In this table, we've gathered up the "earn-rates" of different cards. It's crucial to note that how much a point is worth will depend on the card issuer, programme and potentially even how you're redeeming the points.
Our top 10 rewards credit cards compared
What are rewards credit cards?
Rewards credit cards offer you points for your everyday spending, which can then be redeemed for a variety of travel and lifestyle freebies. You could enjoy free flights and upgrades with a frequent flyer credit card, get rewarded when you shop at your favourite supermarket or get cashback on your account.
As well as offering these benefits, rewards credit cards typically come with a higher interest rate and an annual fee. So it’s smart to compare your options to make sure the benefits outweigh the costs.
How do credit card rewards programmes work?
Rewards credit cards usually earn you points for every £1 spent on eligible transactions. When you’ve earned enough points, you can redeem them for rewards such as travel, flight upgrades, gift cards, cashback and merchandise.
Most rewards credit cards also have higher standard interest rates than other options, and sometimes also an annual fee, because it costs lenders money to offer a rewards programme. Compare the potential costs of a rewards card against the potential gains, so that you can decide if the card you’re considering is going to actually benefit you.
What rewards do credit cards offer?
The rewards you can get with a credit card depend on the card you choose and the rewards programme. Some of the most popular reward categories include:
- Travel rewards: flights, flight upgrades, accommodation
- Shopping rewards: gift cards, vouchers and instant shopping discounts
- Fuel vouchers
- Specific items, such as clothes and electronics
- Tickets to concerts and other events
How can I use my credit card rewards?
The steps required to use your points to redeem rewards vary depending on the credit card and the rewards programme. But there are a few key factors to remember:
- Account login. You must log in to your credit card account or rewards programme account to make redemptions. Once you’re logged in, it’s usually a simple process of going to the “Rewards” section, then selecting “Use points” and following the prompts.
- Required points. Every reward option available for redemption has a specific point value (e.g. 10,000 points for a £50 gift card). This means you need to have at least this amount of points in your account to redeem your chosen reward.
- Points-plus-pay. Some programmes allow you to use a combination of points and money to redeem your chosen rewards. This gives you more flexibility if you haven’t earned enough points when you want to make redemptions.
Types of credit card rewards programmes
There are a variety of different rewards credit cards you can compare and choose based on the benefits you want. These can be separated into four types of reward programmes, which we’ve outlined below.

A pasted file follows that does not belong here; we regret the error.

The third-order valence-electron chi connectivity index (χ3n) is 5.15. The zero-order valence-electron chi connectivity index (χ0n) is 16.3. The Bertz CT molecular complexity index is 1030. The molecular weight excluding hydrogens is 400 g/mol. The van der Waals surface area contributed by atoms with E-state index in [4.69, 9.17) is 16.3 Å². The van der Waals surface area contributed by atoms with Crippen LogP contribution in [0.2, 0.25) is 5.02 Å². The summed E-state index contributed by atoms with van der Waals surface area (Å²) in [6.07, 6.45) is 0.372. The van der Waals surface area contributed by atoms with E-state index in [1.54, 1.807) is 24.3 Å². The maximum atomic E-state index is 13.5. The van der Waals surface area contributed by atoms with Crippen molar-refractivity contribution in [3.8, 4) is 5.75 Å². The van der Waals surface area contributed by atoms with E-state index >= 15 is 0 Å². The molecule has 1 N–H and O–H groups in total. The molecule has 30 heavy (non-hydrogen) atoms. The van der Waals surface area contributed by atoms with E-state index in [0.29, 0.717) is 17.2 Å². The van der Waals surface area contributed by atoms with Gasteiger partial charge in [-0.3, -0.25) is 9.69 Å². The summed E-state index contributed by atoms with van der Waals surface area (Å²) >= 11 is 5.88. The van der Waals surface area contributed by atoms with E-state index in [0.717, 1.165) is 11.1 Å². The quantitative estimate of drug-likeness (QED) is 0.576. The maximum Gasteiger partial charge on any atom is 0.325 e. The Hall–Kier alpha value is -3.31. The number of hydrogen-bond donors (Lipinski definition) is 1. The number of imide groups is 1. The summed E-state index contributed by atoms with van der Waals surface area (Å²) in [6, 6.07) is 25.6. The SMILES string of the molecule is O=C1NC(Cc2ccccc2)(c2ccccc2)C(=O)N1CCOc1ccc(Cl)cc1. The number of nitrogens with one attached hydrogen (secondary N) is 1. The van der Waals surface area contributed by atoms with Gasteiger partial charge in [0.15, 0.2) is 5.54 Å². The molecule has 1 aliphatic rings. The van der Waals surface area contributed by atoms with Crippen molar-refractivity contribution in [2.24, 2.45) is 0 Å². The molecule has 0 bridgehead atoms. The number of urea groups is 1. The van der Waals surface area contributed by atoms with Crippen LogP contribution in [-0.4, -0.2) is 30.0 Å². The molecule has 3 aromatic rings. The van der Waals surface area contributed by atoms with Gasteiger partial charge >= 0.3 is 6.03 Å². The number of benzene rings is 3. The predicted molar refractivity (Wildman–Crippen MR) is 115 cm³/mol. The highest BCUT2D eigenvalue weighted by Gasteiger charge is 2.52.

Frequent flyer programmes
Frequent flyer (or “air miles”) programmes are traditionally designed to earn you points and other benefits when you travel with a particular airline, such as British Airways or Virgin Atlantic. There are two main ways you can earn frequent flyer points with a rewards credit card:
- Direct earn frequent flyer credit cards. These cards are linked with a specific frequent flyer programme and rewards are added directly to your airline loyalty account. Frequent flyer programmes that are linked to direct earn credit cards include Virgin’s Flying Club, Lufthansa’s Miles & More and >Emirates Skywards.
- Indirect earn frequent flyer credit cards. These rewards credit cards let you transfer the points you earn to frequent flyer programmes used by multiple airlines. For example, Lloyds Bank offers a credit card that lets you collect Avios, which can be redeemed with a number of airlines.
Read our guide to frequent flyer credit cards.
Credit card rewards programmes
These enticing choices grant you the flexibility to exchange accumulated points for an variety of benefits, such as frequent flyer miles for travel, merchandise, gift cards or even credits towards your account balance.
Many of these rewards programmes also offer auto-redemption for specific rewards, such as cashback, gift cards or frequent flyer points. For example, ANZ allows cardholders to opt-in for auto-redemption through Virgin Australia’s Velocity program. With this option, all ANZ Rewards points are automatically transferred to your Velocity account annually, periodically or when you have earned a specific amount of ANZ Rewards points.
Other credit card companies offer instant redemptions with certain retailers. If you have a CommBank Awards credit card, for example, you can redeem your points in-store at Myer or Flight Centre.
Cashback with other reward credit cards
Additionally, cashback rewards are also a common feature across various frequent flyer, credit card, and supermarket or retail rewards initiatives mentioned earlier. Simply choose the “cash” or “gift cards” section within your rewards programme to explore the array of available options in this category.
In addition to your specific card’s rewards programme, credit card networks offer their own range of benefits such as Mastercard Priceless Cities and American Express Experiences (formerly American Express Invites).
How to compare reward credit cards
Comparing credit cards helps you find the features that suit your lifestyle while also keeping costs affordable. Below, you’ll find a checklist of things to consider when you are comparing reward credit cards.
- Points per pound. The more points you earn per pound spent, the greater the potential value. A good rule of thumb is to look for a card that offers at least one point per £1 for most transactions.